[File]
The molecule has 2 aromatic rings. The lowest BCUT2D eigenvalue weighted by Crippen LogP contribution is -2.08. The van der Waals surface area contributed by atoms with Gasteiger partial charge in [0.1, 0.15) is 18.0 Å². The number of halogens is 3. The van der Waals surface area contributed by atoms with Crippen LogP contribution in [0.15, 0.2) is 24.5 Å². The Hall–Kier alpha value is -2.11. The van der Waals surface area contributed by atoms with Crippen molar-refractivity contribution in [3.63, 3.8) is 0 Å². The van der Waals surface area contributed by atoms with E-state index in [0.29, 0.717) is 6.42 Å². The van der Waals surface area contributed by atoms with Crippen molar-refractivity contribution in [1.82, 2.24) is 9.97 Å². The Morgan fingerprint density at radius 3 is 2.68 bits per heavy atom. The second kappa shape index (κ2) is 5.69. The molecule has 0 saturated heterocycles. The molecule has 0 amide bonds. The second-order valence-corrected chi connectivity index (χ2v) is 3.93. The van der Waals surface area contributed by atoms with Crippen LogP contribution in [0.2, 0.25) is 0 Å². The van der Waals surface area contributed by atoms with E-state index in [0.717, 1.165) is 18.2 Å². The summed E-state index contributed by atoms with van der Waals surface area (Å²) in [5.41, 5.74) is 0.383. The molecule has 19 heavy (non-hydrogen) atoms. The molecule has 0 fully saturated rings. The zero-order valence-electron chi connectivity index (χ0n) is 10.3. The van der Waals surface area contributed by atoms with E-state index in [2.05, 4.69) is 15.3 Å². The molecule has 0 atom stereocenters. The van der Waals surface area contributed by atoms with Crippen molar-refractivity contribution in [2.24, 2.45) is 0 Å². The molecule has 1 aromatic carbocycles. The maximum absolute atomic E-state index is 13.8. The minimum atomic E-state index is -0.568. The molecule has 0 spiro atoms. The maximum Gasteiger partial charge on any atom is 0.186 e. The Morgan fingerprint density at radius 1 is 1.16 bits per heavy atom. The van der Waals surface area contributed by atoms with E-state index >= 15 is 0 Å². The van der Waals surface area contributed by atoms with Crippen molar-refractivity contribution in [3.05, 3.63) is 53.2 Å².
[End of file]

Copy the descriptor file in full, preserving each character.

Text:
The molecule has 2 aromatic rings. The lowest BCUT2D eigenvalue weighted by Crippen LogP contribution is -2.08. The van der Waals surface area contributed by atoms with Gasteiger partial charge in [0.1, 0.15) is 18.0 Å². The number of halogens is 3. The van der Waals surface area contributed by atoms with Crippen LogP contribution in [0.15, 0.2) is 24.5 Å². The Hall–Kier alpha value is -2.11. The van der Waals surface area contributed by atoms with Crippen molar-refractivity contribution in [3.63, 3.8) is 0 Å². The van der Waals surface area contributed by atoms with E-state index in [0.29, 0.717) is 6.42 Å². The van der Waals surface area contributed by atoms with Crippen molar-refractivity contribution in [1.82, 2.24) is 9.97 Å². The Morgan fingerprint density at radius 3 is 2.68 bits per heavy atom. The second kappa shape index (κ2) is 5.69. The molecule has 0 saturated heterocycles. The molecule has 0 amide bonds. The second-order valence-corrected chi connectivity index (χ2v) is 3.93. The van der Waals surface area contributed by atoms with Crippen LogP contribution in [0.2, 0.25) is 0 Å². The van der Waals surface area contributed by atoms with E-state index in [0.717, 1.165) is 18.2 Å². The summed E-state index contributed by atoms with van der Waals surface area (Å²) in [5.41, 5.74) is 0.383. The molecule has 19 heavy (non-hydrogen) atoms. The molecule has 0 fully saturated rings. The zero-order valence-electron chi connectivity index (χ0n) is 10.3. The van der Waals surface area contributed by atoms with E-state index in [2.05, 4.69) is 15.3 Å². The molecule has 0 atom stereocenters. The van der Waals surface area contributed by atoms with Crippen molar-refractivity contribution in [2.24, 2.45) is 0 Å². The molecule has 1 aromatic carbocycles. The maximum absolute atomic E-state index is 13.8. The minimum atomic E-state index is -0.568. The molecule has 0 spiro atoms. The maximum Gasteiger partial charge on any atom is 0.186 e. The Morgan fingerprint density at radius 1 is 1.16 bits per heavy atom. The van der Waals surface area contributed by atoms with E-state index >= 15 is 0 Å². The van der Waals surface area contributed by atoms with Crippen molar-refractivity contribution in [3.05, 3.63) is 53.2 Å².